Common Scams - Continued
Those who target ATM users use the latest technology to their advantage. The newest ATM scam involves skimming. Fraudsters make counterfeit ATM cards by using a skimmer (a card-swipe device that reads the information on a consumer's ATM card). Scammers take a blank card and encode all the information from an ATM card when they swipe immediately after the machine's last transaction. The skimmer catches the PIN (personal identification number) through a small camera mounted on the ATM. The unsuspecting victim is unaware they've been scammed because the ATM card has not been stolen and still works at other machines.
The "Lebanese Loop" is another popular ATM scam. Scammers insert a portable steel loop into an ATM card slot. The scammer usually approaches the victim while at the machine, and poses as the person next in line. Victims are advised to enter their PINs three times and then hit cancel to get the machine to accept the cards. The scammer is able to memorize the PIN for future use and the machine keeps the card because of the excessive number of attempts to enter the correct PIN. Victims leave in frustration because they couldn't get any money and they've lost their card. Once the loop is taken out of the ATM the scammer has the card and the PIN number for future transactions. This is a relatively new scam that many experts believe will be short-lived due to fast technology upgrades.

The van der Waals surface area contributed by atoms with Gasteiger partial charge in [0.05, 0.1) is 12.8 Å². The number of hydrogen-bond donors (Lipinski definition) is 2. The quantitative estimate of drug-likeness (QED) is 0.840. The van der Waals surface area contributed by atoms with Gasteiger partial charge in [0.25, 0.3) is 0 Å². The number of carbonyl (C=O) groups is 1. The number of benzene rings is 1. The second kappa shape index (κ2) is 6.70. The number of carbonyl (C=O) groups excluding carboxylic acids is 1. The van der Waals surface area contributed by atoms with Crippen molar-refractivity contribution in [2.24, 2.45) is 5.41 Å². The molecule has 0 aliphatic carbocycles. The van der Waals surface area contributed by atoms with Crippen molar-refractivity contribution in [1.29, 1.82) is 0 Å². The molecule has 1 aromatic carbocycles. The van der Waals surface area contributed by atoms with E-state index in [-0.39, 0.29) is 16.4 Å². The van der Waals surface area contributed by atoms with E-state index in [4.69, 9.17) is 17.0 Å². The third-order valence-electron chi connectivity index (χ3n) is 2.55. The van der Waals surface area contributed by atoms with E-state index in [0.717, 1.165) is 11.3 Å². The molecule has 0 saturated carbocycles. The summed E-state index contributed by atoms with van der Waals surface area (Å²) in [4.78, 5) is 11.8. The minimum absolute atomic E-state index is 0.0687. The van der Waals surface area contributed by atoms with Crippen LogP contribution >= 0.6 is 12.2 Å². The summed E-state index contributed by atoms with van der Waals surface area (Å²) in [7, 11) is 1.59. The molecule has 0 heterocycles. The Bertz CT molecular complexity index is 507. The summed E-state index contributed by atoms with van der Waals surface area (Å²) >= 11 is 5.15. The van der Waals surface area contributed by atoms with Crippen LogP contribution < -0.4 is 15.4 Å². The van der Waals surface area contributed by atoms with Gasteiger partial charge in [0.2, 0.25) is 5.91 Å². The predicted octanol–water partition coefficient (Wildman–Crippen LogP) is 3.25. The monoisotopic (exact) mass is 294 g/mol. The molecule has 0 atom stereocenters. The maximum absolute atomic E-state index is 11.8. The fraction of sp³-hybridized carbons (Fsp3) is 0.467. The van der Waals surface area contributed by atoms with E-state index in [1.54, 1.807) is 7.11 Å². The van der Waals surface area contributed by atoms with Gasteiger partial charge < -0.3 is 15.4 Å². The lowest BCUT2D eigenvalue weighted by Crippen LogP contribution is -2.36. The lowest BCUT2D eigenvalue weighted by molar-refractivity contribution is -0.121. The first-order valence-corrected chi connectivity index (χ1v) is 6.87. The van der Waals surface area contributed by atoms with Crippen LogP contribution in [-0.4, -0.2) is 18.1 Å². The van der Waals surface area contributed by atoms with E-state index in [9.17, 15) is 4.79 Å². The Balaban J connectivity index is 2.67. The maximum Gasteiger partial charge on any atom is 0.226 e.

Credit Card Scam
The scam works like this: The fraudster calling says, "This is (name), and I'm calling from the Security and Fraud Department at VISA or MasterCard. My Badge Number is 12460. Your card has been flagged for an unusual purchase pattern, and I'm calling to verify. This would be on your VISA/MasterCard which was issued by (name of institution). Did you purchase an Anti-Telemarketing Device for $497.99 from a marketing company based in Arizona?"
When the targeted consumer says "No", the caller continues with, "Then we will be issuing a credit to your account. Before your next statement, the credit will be sent to (gives the victim their address), is that correct?" Here's the IMPORTANT part on how the scam works. The caller then says, "I need to verify you are in possession of your card". He'll ask the victim to turn their card over and look for some numbers.
"There are 7 numbers; the first 4 are part of your card number, the next 3 are the security numbers' that verify you are the possessor of the card. These are the numbers you sometimes use to make Internet purchases to prove you have the card." The caller will then ask the victim to read the 3 numbers to him. Then he'll say, "That is correct, I just needed to verify that the card has not been lost or stolen, and that you still have your card."
It's that simple. The scammer already had the name, account number, and address of the victim. The only thing preventing misuse was the 3-digit code on the back of the card.